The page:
Ideally, you'll be able to get a nice even coverage of cheese browning.
Once it's done, take it out of the oven and sit it on top of your stove (we keep ours on the cast iron pan). We like to let it cool for a bit, but that's up to you I guess.
Well I tried this, with slightly less success than Mapsnrop. I think my technique needs a little refining. I don't think my pan was quite hot enough. I used a 16 inch cast iron for 12 inch pizza. I kept it on the burner heating at 80% for 21 minutes (I have a Jenn air ceramic top). I continued on with the broiling for 3-4 minutes. It did make a nice browned "Atlas" top but the bottom was still a white color. I turned the broiler off, moved the rack down one notch and left the pizza in the oven for another 5 minutes with the door closed. The top continued to bubble so I think it was still getting a nice heat off of the pan. The bottom of the pizza was still a little white, but when we cut into it, it was cooked.
About the dough... I used 1/2 a bag of Lina's, for a 12 inch pie, which weighed out to 275gr. and it was in no way as thick as Atlas. Next time I would use more. I did use the parchment paper to help with the transfer but it still took 2 of use to move it onto the cast iron with 2 flippers.
About the sauce... I added a generous ounce of red wine. All other sauce additions/measures noted by Mapsnrop seemed bang on to me. The amount of oregano seemed fine.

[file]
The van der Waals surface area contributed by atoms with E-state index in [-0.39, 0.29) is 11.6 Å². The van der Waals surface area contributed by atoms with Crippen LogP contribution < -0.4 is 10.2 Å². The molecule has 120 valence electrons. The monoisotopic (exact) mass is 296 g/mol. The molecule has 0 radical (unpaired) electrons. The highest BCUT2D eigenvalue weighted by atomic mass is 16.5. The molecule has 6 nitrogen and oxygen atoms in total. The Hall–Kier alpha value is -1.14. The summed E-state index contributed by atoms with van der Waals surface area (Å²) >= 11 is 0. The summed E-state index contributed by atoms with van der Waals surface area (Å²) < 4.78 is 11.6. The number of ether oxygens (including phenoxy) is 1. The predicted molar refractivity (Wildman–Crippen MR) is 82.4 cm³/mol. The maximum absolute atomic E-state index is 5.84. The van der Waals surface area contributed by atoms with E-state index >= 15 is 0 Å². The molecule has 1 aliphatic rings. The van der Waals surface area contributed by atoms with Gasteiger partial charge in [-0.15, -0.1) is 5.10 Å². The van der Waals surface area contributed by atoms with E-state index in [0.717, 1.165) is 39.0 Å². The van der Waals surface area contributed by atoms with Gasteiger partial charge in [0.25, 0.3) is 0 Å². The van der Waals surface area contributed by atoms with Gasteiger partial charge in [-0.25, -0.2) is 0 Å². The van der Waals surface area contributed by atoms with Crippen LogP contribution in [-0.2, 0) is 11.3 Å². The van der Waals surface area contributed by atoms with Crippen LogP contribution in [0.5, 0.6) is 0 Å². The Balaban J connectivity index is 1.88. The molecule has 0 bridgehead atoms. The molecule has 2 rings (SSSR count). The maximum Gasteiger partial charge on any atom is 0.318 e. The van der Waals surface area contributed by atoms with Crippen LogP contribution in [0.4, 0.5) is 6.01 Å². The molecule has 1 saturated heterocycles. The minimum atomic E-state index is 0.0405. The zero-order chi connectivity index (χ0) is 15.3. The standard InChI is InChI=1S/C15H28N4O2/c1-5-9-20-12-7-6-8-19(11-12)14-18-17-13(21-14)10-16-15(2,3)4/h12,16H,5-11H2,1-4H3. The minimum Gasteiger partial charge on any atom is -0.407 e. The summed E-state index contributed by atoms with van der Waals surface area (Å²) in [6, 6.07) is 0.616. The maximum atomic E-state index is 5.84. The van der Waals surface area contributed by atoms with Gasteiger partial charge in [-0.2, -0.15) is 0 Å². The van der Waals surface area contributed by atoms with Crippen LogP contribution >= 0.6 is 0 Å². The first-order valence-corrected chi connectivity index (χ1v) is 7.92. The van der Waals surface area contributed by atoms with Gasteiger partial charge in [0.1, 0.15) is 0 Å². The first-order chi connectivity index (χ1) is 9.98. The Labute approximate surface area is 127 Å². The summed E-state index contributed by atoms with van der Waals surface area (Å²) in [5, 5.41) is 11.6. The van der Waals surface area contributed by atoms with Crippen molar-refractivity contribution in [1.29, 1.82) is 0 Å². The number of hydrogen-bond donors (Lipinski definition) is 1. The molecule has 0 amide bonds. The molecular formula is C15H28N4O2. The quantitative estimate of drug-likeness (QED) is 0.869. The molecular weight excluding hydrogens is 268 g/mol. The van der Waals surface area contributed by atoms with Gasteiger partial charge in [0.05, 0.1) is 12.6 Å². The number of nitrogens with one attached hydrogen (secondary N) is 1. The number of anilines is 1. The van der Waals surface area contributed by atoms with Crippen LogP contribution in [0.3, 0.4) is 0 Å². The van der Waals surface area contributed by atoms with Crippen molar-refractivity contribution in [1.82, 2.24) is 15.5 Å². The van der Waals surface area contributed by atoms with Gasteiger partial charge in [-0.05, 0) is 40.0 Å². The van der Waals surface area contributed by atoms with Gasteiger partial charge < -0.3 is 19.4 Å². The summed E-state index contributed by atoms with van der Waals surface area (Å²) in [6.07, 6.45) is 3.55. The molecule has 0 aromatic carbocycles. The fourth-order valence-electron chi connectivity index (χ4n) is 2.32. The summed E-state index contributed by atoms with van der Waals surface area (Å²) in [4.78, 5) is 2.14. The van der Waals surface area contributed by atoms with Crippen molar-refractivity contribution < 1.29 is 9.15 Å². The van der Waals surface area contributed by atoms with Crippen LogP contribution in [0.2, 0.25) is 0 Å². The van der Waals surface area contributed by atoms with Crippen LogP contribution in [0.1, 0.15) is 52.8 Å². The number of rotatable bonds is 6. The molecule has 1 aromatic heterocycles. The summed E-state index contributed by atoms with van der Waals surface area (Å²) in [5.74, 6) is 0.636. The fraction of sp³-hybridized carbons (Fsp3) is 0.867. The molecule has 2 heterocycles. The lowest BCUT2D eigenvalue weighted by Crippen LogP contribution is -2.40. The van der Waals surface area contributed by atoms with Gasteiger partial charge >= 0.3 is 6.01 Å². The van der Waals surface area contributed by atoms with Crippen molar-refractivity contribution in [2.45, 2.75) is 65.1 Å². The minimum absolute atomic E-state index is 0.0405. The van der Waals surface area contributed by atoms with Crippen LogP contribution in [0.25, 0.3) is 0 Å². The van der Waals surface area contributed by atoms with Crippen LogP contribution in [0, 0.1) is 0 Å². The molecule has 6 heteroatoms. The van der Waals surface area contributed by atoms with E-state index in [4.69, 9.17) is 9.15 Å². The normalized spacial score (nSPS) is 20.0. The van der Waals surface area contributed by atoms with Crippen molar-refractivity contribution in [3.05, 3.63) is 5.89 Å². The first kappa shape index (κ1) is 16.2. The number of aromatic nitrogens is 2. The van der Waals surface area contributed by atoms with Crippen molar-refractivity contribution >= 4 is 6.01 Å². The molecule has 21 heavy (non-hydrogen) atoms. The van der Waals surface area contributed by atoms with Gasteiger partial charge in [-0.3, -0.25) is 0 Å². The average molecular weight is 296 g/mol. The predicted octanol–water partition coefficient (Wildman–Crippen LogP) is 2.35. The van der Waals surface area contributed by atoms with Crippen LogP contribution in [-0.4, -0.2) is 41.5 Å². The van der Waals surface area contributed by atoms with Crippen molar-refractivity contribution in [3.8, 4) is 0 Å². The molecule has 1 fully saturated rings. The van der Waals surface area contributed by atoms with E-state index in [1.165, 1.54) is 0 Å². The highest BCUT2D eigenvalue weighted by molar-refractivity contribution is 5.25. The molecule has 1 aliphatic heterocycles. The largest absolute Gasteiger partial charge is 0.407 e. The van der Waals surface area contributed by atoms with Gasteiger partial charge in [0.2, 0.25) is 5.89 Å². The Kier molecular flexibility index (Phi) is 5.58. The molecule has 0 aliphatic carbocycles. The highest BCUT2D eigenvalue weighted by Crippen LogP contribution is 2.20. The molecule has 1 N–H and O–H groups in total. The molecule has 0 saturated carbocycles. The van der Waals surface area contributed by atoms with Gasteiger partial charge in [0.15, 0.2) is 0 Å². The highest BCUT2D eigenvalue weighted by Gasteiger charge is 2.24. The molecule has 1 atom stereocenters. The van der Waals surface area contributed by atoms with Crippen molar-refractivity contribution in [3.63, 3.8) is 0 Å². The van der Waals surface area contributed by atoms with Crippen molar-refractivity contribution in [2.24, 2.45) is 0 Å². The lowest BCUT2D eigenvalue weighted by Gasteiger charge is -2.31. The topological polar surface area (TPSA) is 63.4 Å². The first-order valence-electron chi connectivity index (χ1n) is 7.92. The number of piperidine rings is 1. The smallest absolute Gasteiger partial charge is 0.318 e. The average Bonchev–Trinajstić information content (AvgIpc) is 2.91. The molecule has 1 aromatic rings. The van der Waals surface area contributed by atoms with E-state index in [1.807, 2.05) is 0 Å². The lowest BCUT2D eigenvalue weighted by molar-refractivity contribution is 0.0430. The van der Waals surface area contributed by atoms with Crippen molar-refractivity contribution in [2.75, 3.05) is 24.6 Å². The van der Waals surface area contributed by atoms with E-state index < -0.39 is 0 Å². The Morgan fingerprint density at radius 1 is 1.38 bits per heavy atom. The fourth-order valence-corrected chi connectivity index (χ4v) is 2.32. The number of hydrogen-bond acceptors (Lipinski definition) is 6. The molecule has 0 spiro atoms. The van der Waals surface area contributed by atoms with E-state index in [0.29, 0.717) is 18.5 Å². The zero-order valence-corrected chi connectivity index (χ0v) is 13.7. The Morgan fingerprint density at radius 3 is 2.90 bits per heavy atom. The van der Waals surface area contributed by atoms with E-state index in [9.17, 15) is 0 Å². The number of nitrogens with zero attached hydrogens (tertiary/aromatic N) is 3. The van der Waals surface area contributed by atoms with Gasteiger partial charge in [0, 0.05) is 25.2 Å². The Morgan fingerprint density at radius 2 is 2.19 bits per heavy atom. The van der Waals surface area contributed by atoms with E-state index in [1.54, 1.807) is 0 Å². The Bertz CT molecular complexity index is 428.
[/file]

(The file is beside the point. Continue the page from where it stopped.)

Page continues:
About the cheese....The 3/4lb of Franco's was perfect. I will never buy Kraft Mozza again!
Overall very good. I will keep experimenting with the technique. This cast iron method is actually very good. It really is waaaaay better than using a pizza stone.
I got my camera out and was going to take step by step photos but I was so worried about burning it, that I forgot!! Next time for sure.
Thanks again Mapsnrop!
Thanks for the excellent report TSAW! Believe me, it sounds like you were a *lot* more successful than our first attempt, which basically resulted in a cremated frisbee.
By the 2nd or 3rd attempt we were making some really, really good pizza. I love the cast iron method, don't think I could ever go back.
If you ever try it again, would love to hear about it. Maybe together we could make some improvements. I'll have to try the ounce of red wine.
Your cast iron pan is a lot larger than ours (12 inch) so more dough would definitely be required.
I should note that the bottom of our pizza does not really get browned/golden either, but the crust does taste delicious. Maybe it's the lack of oil ? To us, we almost find this to be an improvement over the slightly greasy Atlas pizza, but I wouldn't mind trying to recreate it just for fun.
I tried the cast iron method again. This time with disasterous results! The pizza was pretty much burned black on half the bottom (top was nice and bubbly) and had weird metallic taste. I didn't measure properly so the dough was hanging over the sides and slide down into the oven! The worst part... I was so cocky, I invited a guest to dinner! Ugh. We ate the cake I had for dessert for dinner!
I dunno... I might give up and buy medicocre takeout!
Ugh, sorry to hear TSAW. We make our pizza all the time using cast-iron now, and fortunately they've all been great since our first attempt.
I've found that you almost need to take a scientific approach to heating up your cast-iron pan. Note the temperature that you heated at, and for how long.
Heating up the cast iron too much can definitely result in what you described, it sounds like our first pizza.